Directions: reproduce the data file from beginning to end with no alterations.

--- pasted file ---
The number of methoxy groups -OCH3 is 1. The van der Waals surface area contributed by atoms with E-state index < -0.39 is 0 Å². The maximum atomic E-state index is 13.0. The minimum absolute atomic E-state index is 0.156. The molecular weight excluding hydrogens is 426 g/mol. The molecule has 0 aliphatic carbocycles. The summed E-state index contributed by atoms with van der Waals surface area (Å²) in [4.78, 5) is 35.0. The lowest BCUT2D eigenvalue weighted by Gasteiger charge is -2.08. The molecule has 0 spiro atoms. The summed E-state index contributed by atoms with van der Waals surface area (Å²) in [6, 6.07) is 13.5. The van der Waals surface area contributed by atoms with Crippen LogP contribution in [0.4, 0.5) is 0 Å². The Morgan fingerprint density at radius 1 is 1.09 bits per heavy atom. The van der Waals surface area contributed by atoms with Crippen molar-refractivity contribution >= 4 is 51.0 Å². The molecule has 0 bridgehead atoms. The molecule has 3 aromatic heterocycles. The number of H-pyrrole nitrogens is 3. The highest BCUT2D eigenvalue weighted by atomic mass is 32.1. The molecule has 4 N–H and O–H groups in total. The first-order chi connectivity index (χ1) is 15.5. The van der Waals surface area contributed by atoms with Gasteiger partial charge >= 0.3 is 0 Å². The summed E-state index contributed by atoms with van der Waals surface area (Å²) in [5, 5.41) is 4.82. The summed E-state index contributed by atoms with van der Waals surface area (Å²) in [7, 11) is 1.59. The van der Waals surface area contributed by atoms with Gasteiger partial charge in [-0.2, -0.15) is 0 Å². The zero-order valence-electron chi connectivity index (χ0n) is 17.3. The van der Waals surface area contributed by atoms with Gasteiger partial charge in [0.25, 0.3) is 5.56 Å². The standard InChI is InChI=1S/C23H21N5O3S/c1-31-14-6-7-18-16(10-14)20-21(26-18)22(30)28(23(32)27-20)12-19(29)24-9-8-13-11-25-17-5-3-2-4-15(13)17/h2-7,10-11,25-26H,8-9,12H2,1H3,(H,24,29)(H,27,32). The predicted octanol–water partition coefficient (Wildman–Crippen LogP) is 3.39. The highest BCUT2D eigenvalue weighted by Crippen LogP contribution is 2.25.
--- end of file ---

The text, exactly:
The number of methoxy groups -OCH3 is 1. The van der Waals surface area contributed by atoms with E-state index < -0.39 is 0 Å². The maximum atomic E-state index is 13.0. The minimum absolute atomic E-state index is 0.156. The molecular weight excluding hydrogens is 426 g/mol. The molecule has 0 aliphatic carbocycles. The summed E-state index contributed by atoms with van der Waals surface area (Å²) in [4.78, 5) is 35.0. The lowest BCUT2D eigenvalue weighted by Gasteiger charge is -2.08. The molecule has 0 spiro atoms. The summed E-state index contributed by atoms with van der Waals surface area (Å²) in [6, 6.07) is 13.5. The van der Waals surface area contributed by atoms with Crippen LogP contribution in [0.4, 0.5) is 0 Å². The Morgan fingerprint density at radius 1 is 1.09 bits per heavy atom. The van der Waals surface area contributed by atoms with Crippen molar-refractivity contribution >= 4 is 51.0 Å². The molecule has 0 bridgehead atoms. The molecule has 3 aromatic heterocycles. The number of H-pyrrole nitrogens is 3. The highest BCUT2D eigenvalue weighted by atomic mass is 32.1. The molecule has 4 N–H and O–H groups in total. The first-order chi connectivity index (χ1) is 15.5. The van der Waals surface area contributed by atoms with Gasteiger partial charge >= 0.3 is 0 Å². The summed E-state index contributed by atoms with van der Waals surface area (Å²) in [5, 5.41) is 4.82. The summed E-state index contributed by atoms with van der Waals surface area (Å²) in [7, 11) is 1.59. The van der Waals surface area contributed by atoms with Gasteiger partial charge in [-0.2, -0.15) is 0 Å². The zero-order valence-electron chi connectivity index (χ0n) is 17.3. The van der Waals surface area contributed by atoms with Gasteiger partial charge in [0.25, 0.3) is 5.56 Å². The standard InChI is InChI=1S/C23H21N5O3S/c1-31-14-6-7-18-16(10-14)20-21(26-18)22(30)28(23(32)27-20)12-19(29)24-9-8-13-11-25-17-5-3-2-4-15(13)17/h2-7,10-11,25-26H,8-9,12H2,1H3,(H,24,29)(H,27,32). The predicted octanol–water partition coefficient (Wildman–Crippen LogP) is 3.39. The highest BCUT2D eigenvalue weighted by Crippen LogP contribution is 2.25.